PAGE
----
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Burke still smarting from Penner deal but can use the picks at trade deadline

The Canadian Press
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The Hockey News
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Burke still smarting from Penner deal but can use the picks at trade deadline

The Canadian Press
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It's been six months since the Edmonton Oilers acquired Dustin Penner from the Anaheim Ducks via an offer sheet, but Brian Burke still hasn't let go.

When asked during an NHL conference call Wednesday whether he could complete a deal with Oilers GM Kevin Lowe before the Feb. 26 trade deadline, the Ducks GM didn't hesitate.

"I don't talk to him so it would be hard to make a deal," Burke said. "I guess our right-hand men could make a deal. But no, I have no intention to speak to him so it would be real hard to make a deal. I'm not sure how you would do that."

Penner officially became an Oiler last Aug. 2 after the Ducks - up against the salary cap - decided not to match the US$21.25-million, five-year offer sheet Edmonton handed him July 26.

Burke lashed out at Lowe during a July 27 conference call that still resonates.

"I have no problem with offer sheets, they are part of the CBA," Burke said that night. "I think it's a tool certainly a team is entitled to use. My issue here is this is the second time this year in my opinion Edmonton have offered a grossly inflated salary for a player, and it impacts on all 30 teams and I think it's an act of desperation by a general manager who is fighting to keep his job."

The Oilers also made winger Thomas Vanek an offer sheet last July but the Buffalo Sabres matched the $50-million, seven-year deal.

Burke said Wednesday he still feels the same away about it.

"What happened last summer, people have to understand this - I didn't pull an Irishman last summer and just fly off the handle," said Burke. "We got the offer sheet on Thursday and I didn't speak to the media until Friday. My comments were very carefully measured and considered and I stand by them 100 per cent today.

"What Edmonton did last summer was eliminate the second contract in the NHL."

Burke feels the offer sheets to Vanek and Penner - both young restricted free agents coming out of entry-level deals - has affected the way teams are now doing business. Penner went from making $450,000 to $4.25 million.

"You typically have a guy in the entry-level system, he comes out of entry-level and he's got no salary arbitration rights so you still have some control over what he's paid," Burke said. "And then he gets arbitration rights and you hand him the hammer and he's got the hammer for the rest of his career. And that's fine.

"Now we're all paying guys right out of entry-level, we're paying him that third contract right away because one team extended two offer sheets in one summer."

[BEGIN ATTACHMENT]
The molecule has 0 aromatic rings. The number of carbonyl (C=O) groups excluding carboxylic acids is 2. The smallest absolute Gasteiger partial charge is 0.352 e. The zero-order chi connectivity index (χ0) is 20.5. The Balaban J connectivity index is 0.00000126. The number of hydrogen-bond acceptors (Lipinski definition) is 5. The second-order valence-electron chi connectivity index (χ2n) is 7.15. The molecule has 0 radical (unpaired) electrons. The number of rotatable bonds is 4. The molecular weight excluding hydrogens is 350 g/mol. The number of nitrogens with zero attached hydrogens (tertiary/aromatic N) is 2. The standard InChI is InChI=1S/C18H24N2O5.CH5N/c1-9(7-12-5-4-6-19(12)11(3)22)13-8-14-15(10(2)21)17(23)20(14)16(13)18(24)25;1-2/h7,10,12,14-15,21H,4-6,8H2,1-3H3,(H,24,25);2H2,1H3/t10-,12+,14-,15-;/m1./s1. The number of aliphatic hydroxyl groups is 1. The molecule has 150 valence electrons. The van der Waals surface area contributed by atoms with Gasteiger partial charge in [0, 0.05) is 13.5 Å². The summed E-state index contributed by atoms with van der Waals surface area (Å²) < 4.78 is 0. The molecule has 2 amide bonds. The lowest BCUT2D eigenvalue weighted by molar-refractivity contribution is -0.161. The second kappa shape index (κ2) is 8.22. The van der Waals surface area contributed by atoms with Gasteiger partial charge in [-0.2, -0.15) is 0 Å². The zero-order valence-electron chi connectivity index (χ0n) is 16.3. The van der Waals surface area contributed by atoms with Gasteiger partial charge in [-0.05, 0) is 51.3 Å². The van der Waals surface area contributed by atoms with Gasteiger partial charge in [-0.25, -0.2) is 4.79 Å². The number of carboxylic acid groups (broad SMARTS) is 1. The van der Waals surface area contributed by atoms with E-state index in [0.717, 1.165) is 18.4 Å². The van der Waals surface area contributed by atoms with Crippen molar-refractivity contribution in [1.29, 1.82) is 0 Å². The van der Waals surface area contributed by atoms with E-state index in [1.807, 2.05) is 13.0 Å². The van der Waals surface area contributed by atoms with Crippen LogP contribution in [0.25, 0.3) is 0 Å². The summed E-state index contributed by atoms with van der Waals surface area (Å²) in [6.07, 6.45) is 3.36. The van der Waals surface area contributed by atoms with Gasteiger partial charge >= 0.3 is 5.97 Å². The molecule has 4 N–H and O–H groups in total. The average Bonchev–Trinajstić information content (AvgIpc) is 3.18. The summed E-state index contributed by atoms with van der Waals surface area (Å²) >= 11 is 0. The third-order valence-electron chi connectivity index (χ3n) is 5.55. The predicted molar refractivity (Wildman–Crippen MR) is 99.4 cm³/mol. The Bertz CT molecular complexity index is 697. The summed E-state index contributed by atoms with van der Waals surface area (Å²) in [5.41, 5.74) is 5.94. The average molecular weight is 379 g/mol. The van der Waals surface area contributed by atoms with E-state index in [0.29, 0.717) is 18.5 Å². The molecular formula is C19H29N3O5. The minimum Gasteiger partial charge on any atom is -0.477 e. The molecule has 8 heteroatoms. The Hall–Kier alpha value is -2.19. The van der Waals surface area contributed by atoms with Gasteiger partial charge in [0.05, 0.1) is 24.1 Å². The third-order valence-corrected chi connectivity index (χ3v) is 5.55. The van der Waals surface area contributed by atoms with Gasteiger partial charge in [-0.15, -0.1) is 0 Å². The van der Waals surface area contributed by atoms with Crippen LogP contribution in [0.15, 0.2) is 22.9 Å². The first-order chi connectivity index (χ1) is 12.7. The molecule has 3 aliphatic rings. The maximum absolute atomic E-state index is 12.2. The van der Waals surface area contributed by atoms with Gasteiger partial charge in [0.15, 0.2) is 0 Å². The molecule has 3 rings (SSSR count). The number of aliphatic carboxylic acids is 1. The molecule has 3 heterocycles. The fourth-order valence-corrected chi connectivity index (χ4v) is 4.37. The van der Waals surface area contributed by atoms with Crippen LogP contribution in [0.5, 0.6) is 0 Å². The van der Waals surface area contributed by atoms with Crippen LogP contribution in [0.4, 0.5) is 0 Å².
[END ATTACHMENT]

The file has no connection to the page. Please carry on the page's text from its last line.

Burke re-signed Ducks star Ryan Getzlaf to a $26.625-million, five-year contract extension in November, a deal that kicks in next season after Getzlaf is done his three-year, entry-level deal. Burke has yet to sign Corey Perry to an extension. He will be a restricted free agent July 1 after completing his entry-level deal.

Lowe did not immediately return a phone message Wednesday. But it's worth repeating that the Oilers were well within their rights in the collective bargaining agreement to put out offer sheets on restricted free agents. It's just something that doesn't happen very often.

The Penner deal, meanwhile, could help Anaheim at the trade deadline. The Ducks received Edmonton's first-, second-, and third-round draft pick in 2008 as compensation. The first-rounder could be a high one depending on how the Oilers finish out the season.

"I've been asked repeatedly over the last couple of days, is the Edmonton pick in play, and the answer is yes," said Burke.

He likely won't deal it for a rental player - a player slated for unrestricted free agency at season's end.

"We think there's seven players in this draft and then there's a drop-off," said Burke. "If it looks like it's going to be a top-seven pick, then it's not going for a rental. It could go in a hockey deal, but it's not going for a rental."

That pick sets the Ducks apart from other contenders because it's higher than the first-round picks those teams would naturally hold.

"If Boston was offering its first-round pick right now, where would that be, 16th or 17th?" Burke said. "Whereas the Edmonton pick ... and again, I'm not putting up bulletin-board material for the Edmonton Oilers, they've managed to win some games, they're playing well despite some real serious injuries and God bless them. But that pick could be a considerably higher pick than 16th or 17th or 18th.

"And that's where I think we have an edge if we're willing to deal that pick for a rental - but if it's high enough I'm not dealing it for a rental."

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Burke still smarting from Penner deal but can use the picks at trade deadline